Recent developments in the CFIUS process



The Committee on Foreign Investment in the United States (CFIUS) kicked into high gear this spring with a number of notable cases and developments. CFIUS is an inter-agency group authorised to review the national security implications associated with foreign acquisitions of, or investments in, US businesses, and to block transactions or impose measures to mitigate any threats to US national security. Historically, CFIUS’ jurisdiction has been limited to transactions that could result in control of a US business by a foreign person. Recent legislation, the Foreign Investment Risk Review and Modernization Act (FIRRMA), expanded the scope of transactions subject to CFIUS review by granting it the authority to examine the national security implications of a foreign acquirer’s non-controlling investments in US businesses that deal with critical infrastructure, critical technology or the personal data of US citizens. FIRRMA also provided CFIUS with authority to review real estate transactions, including leases, sales and concessions, involving air or maritime ports or in close proximity to sensitive US government facilities.

Six key trends have emerged thus far in 2019. First, CFIUS has forced several companies to divest from US businesses involved in higher-risk sectors. Second, a pilot programme for mandatory filings of certain critical technology investments has yet to streamline the CFIUS review process. Third, CFIUS and its member agencies are increasing staff and resources, including a new office dedicated to detecting transactions that have not been notified. Fourth, mitigation strategies are of critical importance, and CFIUS is encouraging parties to think through such terms when negotiating a deal and to initiate a dialogue with CFIUS regarding proposed mitigation prior to the submission of a notice. Fifth, additional regulations to be published later this year will offer further guidance for investment funds with minority foreign investors, possibly including a ‘black’ and ‘white’ list of countries whose investors may be subject to different levels of scrutiny. Finally, large investors may tread carefully with respect to the new rules for non-controlling investments, refraining from appointing board members or exercising the types of governance rights which could trigger CFIUS scrutiny.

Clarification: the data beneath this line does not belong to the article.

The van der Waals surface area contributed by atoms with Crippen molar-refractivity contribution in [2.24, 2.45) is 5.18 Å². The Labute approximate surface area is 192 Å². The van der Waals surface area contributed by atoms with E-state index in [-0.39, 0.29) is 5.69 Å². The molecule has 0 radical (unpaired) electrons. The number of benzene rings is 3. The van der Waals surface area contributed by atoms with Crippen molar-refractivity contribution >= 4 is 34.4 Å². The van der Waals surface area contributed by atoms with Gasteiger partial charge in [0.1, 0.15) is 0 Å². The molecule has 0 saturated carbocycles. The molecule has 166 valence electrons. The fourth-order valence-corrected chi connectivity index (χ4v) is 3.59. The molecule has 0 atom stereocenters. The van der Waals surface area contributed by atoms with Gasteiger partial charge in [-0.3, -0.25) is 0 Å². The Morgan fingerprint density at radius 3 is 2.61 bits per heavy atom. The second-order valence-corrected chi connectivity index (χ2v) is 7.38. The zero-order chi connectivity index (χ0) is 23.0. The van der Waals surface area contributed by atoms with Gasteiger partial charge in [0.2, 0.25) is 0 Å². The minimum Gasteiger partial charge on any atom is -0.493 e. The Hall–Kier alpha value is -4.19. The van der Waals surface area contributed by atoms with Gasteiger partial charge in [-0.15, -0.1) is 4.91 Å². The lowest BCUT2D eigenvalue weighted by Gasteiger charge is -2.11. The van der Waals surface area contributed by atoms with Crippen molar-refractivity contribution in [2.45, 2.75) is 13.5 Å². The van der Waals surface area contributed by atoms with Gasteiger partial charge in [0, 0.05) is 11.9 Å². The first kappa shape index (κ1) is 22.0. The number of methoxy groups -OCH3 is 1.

Emerging trends